TORONTO - It is raining money everywhere. We are in a full-blown election cycle mode. Both Federal and provincial governments are making multiple announcements, daily, as if in competition to secure the public’s support. In the process, they are projecting a negative picture of Canadian society (at least in Ontario and abroad).
Until recently, not many were aware that Ontario’s schools were developing a reputation as recruiting grounds for gang membership and human trafficking (ie., prostitution) Consider yesterday’s announcement by the provincial government on Increasing Programs to Prevent Youth Violence and Human Trafficking. “Our government is working with communities across the province to support youth, reduce crime and make Ontario safer,” said Dr. Merrilee Fullerton, Minister of Children, Community and Social Services, in a press release. That same announcement acknowledged that “the federal government has provided Ontario with $3.7 million over two years for the Youth Violence and Human Trafficking Prevention Program”.
It is either lamentable or laughable. According to the “presser”, in 2019, 65 per cent of known human trafficking victims identified by police were under the age of 25 and 22 per cent were under 18. If someone is under 18, he/she is typically in High School under the guardianship of the local school board and the Ministry of Education (and its Minister, Lecce), or a “runaway”.
This may be the reason why Jane Mc Kenna, said in the same release that “intervening early with children and youth at risk of being targeted for human trafficking is a critical part of our government’s strategy to combat this crime”. Is the Ministry of Education incapable or not equipped to do it? It has a spending plan of about $31 Billion annually.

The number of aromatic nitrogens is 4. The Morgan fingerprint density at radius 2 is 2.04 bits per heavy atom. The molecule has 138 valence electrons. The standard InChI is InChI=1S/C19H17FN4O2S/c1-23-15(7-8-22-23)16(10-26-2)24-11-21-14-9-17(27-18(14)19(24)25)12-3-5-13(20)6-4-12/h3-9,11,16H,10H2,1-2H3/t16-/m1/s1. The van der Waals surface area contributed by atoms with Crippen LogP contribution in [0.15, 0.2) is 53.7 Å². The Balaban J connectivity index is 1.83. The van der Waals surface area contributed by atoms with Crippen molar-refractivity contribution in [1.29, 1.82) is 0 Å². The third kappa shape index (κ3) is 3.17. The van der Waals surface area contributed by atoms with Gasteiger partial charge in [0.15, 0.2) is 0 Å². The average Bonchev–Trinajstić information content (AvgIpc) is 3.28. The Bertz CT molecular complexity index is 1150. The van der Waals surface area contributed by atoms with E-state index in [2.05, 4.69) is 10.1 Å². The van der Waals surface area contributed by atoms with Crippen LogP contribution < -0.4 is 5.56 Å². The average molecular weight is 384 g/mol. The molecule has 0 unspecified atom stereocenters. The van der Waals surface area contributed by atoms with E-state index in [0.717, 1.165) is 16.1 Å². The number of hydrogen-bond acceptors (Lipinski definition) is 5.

But the Attorney General, Doug Downey insists that his government is “determined to dismantle the criminal networks that prey on young and vulnerable people in our neighborhoods, and these encouraging new programs will help communities fight back against gun, drug, and human trafficking which fuels gang operations and the continued recruitment of at-risk youth and young adults.” Something must account for the high percentages of criminal conduct foisted on our children and youth.
Maybe the answer lies in his affirmation that “supporting youth and families is a critical part of our government’s Anti-Human Trafficking and Guns, Gangs and Violence Strategies to reduce violence and confront human trafficking crimes in Ontario communities.” The Eleven new programs are designed to attack the root causes of violence and victimization (including human trafficking for the purpose of prostitution).
Some specific Community organizations are tasked with delivering the programs. No mention as to how families – parents – are being supported, or how the curriculum is being adapted to help.
Interestingly, the day prior, another organization, PAFE (parents as first educators) sent out its own press release decrying the initiative of both levels of government to sponsor legislatively backed curriculum initiatives in support of curriculum resources undermining parental guidance in social ethics and morality.
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